The Foxy Lady album sounds like it was a drama-filled experience behind the scenes. This seems reflected in the mishmash of its song lineup. But "Living in a House Divided" is another breathtaking opening to any album. The first cascading note unlike anything you’ve heard on a single anywhere. Shakers, horns, Cher’s anger at the end. What is formulaic here?
Of all Garrett’s albums for Cher, “Half Breed” has the most inexplicably subdued entrance with a Paul McCartney ballad (“My Love”). This strikes me as her most feminine album. “Carousel Man” is a thrill of texture. Garrett could have overplayed the carnival sound but he made the song more adult, more sinister than cotton candy and tilt-a-whirl music. Cher’s voice does the hard work of expressing life on the carnival grounds.
And I’ve always found “Chastity’s Song” better and more sincere than the original. Decide for yourself.
The "Dark Lady" tracks, like much of Cher’s work with Garrett, are not perfect but they are always ambitious and flavorful, much more so than either have ever admitted.
We’re back to a creative opening track here with that train whistle of the blues-pop sounds of “Train of Thought,” Cher singing through cigarette drags. The song is a suicide by gun, manic desperation, the keyboard sound evoking train travel, the backups doing the train’s horn. Truly delightful! And then the spiraling end. Who does all that work for a quick-off single?
“I Saw A Man Who Danced With His Wife” is the movie Casablanca on big band night. Then comes “Dark Lady” where Cher sings the word “laugh" like a cackle. This song is a perfect depiction of French folk/gypsy. And let’s be honest: a song like this would have created a sink hole on the charts if it hadn’t been perfect. The concept is too heavy, too near-cartoonish to bear any misstep. Only a master could have stepped so gingerly over this thing. It’s impressively un-embarrassing. It’s not one of my go-to songs, I admit, but I come back to it from time to time and I respect it. Some critic called it “grimly comedic” but considering its popularity with children in the mid-70s, it’s more like a Grimm’s lost fairy tale.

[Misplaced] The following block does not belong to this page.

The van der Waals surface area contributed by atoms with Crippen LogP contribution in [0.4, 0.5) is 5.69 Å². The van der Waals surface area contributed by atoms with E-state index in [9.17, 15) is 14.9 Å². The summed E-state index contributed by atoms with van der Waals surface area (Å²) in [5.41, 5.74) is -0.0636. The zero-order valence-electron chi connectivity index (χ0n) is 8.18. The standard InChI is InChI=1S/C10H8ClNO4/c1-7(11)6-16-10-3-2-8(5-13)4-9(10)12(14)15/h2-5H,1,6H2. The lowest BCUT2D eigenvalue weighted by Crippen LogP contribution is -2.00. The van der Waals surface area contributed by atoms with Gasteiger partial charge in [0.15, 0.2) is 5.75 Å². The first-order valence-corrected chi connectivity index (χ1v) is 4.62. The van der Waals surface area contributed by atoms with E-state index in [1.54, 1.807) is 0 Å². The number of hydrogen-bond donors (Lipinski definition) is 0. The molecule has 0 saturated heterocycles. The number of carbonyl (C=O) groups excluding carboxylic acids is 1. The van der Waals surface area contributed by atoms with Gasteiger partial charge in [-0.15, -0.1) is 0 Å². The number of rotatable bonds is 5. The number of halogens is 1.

And THEN we get “Miss Subway” and Cher’s vaudevillian Mae West. And THEN we get the southern ballad Dixie and THEN the R&B cover “Rescue Me” and THEN the Great Gatsby’s Irving Berlin ballad “What’ll I Do” with Cher sounding full-bodied and contemporary compared to the tinny and sad original.
All this variety and no song feeling like it doesn’t belong together in the overall atmospheric and glamorous album set.
For all its faults Cherished even begins evocatively with violins and the sounds of seagulls. An accordion means sailors are about. Nothing feels as sharp on this album as other Garrett albums but there are lovely ballads here (“He Was Beautiful,” “Again”) and that cotton-gal song “Dixie” which always entertains me. This is the only Cher album from the 70s that truly devolves into kitsch.
Like Cher, Garrett wasn’t perfect but there are more creative elements in these songs than you’ll find in earlier and later hits. And despite all claims to the contrary, they all feel less formulaic.
Cher’s career is nothing if not ironic on many levels. And the fact that Snuff Garrett gets no cred for his work on Cher music in the 1970s is most problematically ironic. These songs built Cher’s reputation as a gypsy. Garrett played no small part in her success during that decade and in solidifying her eternal image as an icon evermore. It takes more than a Bob Mackie to get there.